Johns Hopkins Magazine - September 1996 Issue

In the Studio with Gagik Aroutiunian

By Sue De Pasqaule
Sculptor Gagik Aroutiunian, an instructor in the Homewood Art Workshops, left the Soviet Bloc in 1980 as a refugee. In the years since then, he has watched from afar as ethnic cleansing has devastated the land and the people he once knew. In "The Traveler and His Road" series, says Aroutiunian, "I was dealing with those issues." Like the other pieces in the series, the one above was created using welded steel, and its focal point is a large container filled with water. In the piece pictured above, the photo beneath the water shows the sculptor with his mother. "At the time it was taken, I didn't know it would be the last time I would ever see her," he says. After visiting her son in Canada, where he was living at the time, she returned home and was soon after stricken with terminal cancer. Despite Aroutiunian's repeated pleas, he was not allowed to return. He created this piece, he says, to express his grief and also "to pay back the love I owed her."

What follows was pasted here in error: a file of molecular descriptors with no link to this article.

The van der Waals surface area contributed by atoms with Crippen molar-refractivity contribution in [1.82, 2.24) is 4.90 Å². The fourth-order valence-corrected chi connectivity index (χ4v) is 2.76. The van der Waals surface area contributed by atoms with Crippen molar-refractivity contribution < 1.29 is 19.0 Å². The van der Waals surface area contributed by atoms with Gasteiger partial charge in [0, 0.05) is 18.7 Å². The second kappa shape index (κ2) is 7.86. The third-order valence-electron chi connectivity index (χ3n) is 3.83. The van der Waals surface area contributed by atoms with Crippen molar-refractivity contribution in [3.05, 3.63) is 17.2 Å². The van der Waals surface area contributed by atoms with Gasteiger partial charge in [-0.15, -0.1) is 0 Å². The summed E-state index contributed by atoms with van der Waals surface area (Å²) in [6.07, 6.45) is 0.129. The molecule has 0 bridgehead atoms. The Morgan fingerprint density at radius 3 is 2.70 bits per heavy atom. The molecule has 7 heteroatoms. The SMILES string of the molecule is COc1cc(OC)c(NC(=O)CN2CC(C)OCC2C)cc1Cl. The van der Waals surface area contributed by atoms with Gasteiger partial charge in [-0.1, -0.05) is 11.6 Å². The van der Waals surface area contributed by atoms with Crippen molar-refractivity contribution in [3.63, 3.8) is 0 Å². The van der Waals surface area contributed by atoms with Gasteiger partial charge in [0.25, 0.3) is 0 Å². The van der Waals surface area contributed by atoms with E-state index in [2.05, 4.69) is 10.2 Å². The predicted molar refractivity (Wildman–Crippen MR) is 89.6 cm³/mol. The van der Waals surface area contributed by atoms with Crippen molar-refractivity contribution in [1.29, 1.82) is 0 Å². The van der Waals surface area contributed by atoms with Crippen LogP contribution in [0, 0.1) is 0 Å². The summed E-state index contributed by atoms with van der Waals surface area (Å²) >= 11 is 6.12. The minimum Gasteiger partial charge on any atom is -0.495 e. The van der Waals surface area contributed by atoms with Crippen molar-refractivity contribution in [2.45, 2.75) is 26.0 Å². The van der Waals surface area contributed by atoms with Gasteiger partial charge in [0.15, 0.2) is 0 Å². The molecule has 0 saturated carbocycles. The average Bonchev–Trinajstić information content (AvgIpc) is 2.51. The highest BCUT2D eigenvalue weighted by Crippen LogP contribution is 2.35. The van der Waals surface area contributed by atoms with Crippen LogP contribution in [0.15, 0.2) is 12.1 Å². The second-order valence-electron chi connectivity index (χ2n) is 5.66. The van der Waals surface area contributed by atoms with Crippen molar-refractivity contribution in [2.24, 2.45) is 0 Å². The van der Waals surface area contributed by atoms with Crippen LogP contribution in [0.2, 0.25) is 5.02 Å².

The sculptor says he incorporated water in this series for several reasons. "By immersing the photos in water, you distort the image, getting different dimensions every time you look at it," he explains. In addition, "water is very abrasive, so that gradually the image will disappear." In the same way, he says, "our emotional experience is unique to each one of us, and it, too, changes and disappears with us when we die."

Aroutiunian wears earplugs, heavy protective gloves, and goggles during the active phase of his sculpting when he is welding the hot steel. "I prefer to have rock music in the background, probably because it drowns out the excessive noise of the welder or grinder and makes it more bearable," he says. Once he's finished welding, he says, "I walk around the unfinished sculpture, sometimes for hours, looking at it from different angles and distances, and touching the surfaces. This I usually do in silence, or with a favorite piece of classical music (especially Bach) in the background."

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